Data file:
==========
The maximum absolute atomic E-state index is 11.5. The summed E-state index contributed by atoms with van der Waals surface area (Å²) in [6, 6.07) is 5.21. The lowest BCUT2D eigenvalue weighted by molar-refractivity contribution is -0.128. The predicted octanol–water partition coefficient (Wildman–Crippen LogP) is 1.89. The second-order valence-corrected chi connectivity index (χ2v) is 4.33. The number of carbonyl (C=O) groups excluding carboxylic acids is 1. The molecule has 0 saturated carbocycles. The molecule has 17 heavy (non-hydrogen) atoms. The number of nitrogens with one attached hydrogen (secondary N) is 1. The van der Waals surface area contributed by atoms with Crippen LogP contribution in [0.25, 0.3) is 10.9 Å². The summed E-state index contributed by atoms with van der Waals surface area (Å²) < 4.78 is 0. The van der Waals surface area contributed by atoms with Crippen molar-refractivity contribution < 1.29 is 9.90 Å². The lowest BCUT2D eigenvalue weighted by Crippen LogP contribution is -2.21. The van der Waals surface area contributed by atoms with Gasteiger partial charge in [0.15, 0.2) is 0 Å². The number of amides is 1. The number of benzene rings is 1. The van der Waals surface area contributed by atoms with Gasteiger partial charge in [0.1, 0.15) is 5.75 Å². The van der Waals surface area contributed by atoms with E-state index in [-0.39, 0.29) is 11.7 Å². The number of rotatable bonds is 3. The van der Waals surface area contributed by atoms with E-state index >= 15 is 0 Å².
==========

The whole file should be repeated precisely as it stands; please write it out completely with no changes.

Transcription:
The maximum absolute atomic E-state index is 11.5. The summed E-state index contributed by atoms with van der Waals surface area (Å²) in [6, 6.07) is 5.21. The lowest BCUT2D eigenvalue weighted by molar-refractivity contribution is -0.128. The predicted octanol–water partition coefficient (Wildman–Crippen LogP) is 1.89. The second-order valence-corrected chi connectivity index (χ2v) is 4.33. The number of carbonyl (C=O) groups excluding carboxylic acids is 1. The molecule has 0 saturated carbocycles. The molecule has 17 heavy (non-hydrogen) atoms. The number of nitrogens with one attached hydrogen (secondary N) is 1. The van der Waals surface area contributed by atoms with Crippen LogP contribution in [0.25, 0.3) is 10.9 Å². The summed E-state index contributed by atoms with van der Waals surface area (Å²) < 4.78 is 0. The van der Waals surface area contributed by atoms with Crippen molar-refractivity contribution < 1.29 is 9.90 Å². The lowest BCUT2D eigenvalue weighted by Crippen LogP contribution is -2.21. The van der Waals surface area contributed by atoms with Gasteiger partial charge in [0.15, 0.2) is 0 Å². The number of amides is 1. The number of benzene rings is 1. The van der Waals surface area contributed by atoms with Gasteiger partial charge in [0.1, 0.15) is 5.75 Å². The van der Waals surface area contributed by atoms with E-state index in [-0.39, 0.29) is 11.7 Å². The number of rotatable bonds is 3. The van der Waals surface area contributed by atoms with E-state index >= 15 is 0 Å².